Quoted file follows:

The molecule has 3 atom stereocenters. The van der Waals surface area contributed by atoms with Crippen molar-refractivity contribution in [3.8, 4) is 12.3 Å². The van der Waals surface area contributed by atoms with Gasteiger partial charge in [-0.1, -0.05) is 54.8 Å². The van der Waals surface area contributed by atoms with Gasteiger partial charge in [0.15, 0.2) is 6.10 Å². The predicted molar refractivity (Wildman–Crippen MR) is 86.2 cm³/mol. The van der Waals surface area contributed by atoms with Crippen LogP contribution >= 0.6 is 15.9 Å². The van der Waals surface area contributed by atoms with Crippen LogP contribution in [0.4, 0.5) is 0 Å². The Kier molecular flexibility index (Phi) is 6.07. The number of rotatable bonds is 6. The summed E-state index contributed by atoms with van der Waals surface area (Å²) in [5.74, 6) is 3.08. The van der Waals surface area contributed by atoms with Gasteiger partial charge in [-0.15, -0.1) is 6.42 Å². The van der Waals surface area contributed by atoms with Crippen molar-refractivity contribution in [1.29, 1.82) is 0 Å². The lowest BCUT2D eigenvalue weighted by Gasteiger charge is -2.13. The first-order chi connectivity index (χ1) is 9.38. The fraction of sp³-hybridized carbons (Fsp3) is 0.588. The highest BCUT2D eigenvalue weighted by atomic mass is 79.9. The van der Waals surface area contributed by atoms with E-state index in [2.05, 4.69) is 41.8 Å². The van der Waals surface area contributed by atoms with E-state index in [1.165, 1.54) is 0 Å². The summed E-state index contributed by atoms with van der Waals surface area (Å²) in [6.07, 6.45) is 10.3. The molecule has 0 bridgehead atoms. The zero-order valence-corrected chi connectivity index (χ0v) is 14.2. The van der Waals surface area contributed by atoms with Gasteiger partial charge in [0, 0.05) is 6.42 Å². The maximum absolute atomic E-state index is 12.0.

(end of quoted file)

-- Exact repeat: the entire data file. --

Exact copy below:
The molecule has 3 atom stereocenters. The van der Waals surface area contributed by atoms with Crippen molar-refractivity contribution in [3.8, 4) is 12.3 Å². The van der Waals surface area contributed by atoms with Gasteiger partial charge in [-0.1, -0.05) is 54.8 Å². The van der Waals surface area contributed by atoms with Gasteiger partial charge in [0.15, 0.2) is 6.10 Å². The predicted molar refractivity (Wildman–Crippen MR) is 86.2 cm³/mol. The van der Waals surface area contributed by atoms with Crippen LogP contribution >= 0.6 is 15.9 Å². The van der Waals surface area contributed by atoms with Crippen LogP contribution in [0.4, 0.5) is 0 Å². The Kier molecular flexibility index (Phi) is 6.07. The number of rotatable bonds is 6. The summed E-state index contributed by atoms with van der Waals surface area (Å²) in [5.74, 6) is 3.08. The van der Waals surface area contributed by atoms with Gasteiger partial charge in [-0.15, -0.1) is 6.42 Å². The van der Waals surface area contributed by atoms with Crippen molar-refractivity contribution in [1.29, 1.82) is 0 Å². The lowest BCUT2D eigenvalue weighted by Gasteiger charge is -2.13. The first-order chi connectivity index (χ1) is 9.38. The fraction of sp³-hybridized carbons (Fsp3) is 0.588. The highest BCUT2D eigenvalue weighted by atomic mass is 79.9. The van der Waals surface area contributed by atoms with E-state index in [2.05, 4.69) is 41.8 Å². The van der Waals surface area contributed by atoms with E-state index in [1.165, 1.54) is 0 Å². The summed E-state index contributed by atoms with van der Waals surface area (Å²) in [6.07, 6.45) is 10.3. The molecule has 0 bridgehead atoms. The zero-order valence-corrected chi connectivity index (χ0v) is 14.2. The van der Waals surface area contributed by atoms with Gasteiger partial charge in [0, 0.05) is 6.42 Å². The maximum absolute atomic E-state index is 12.0.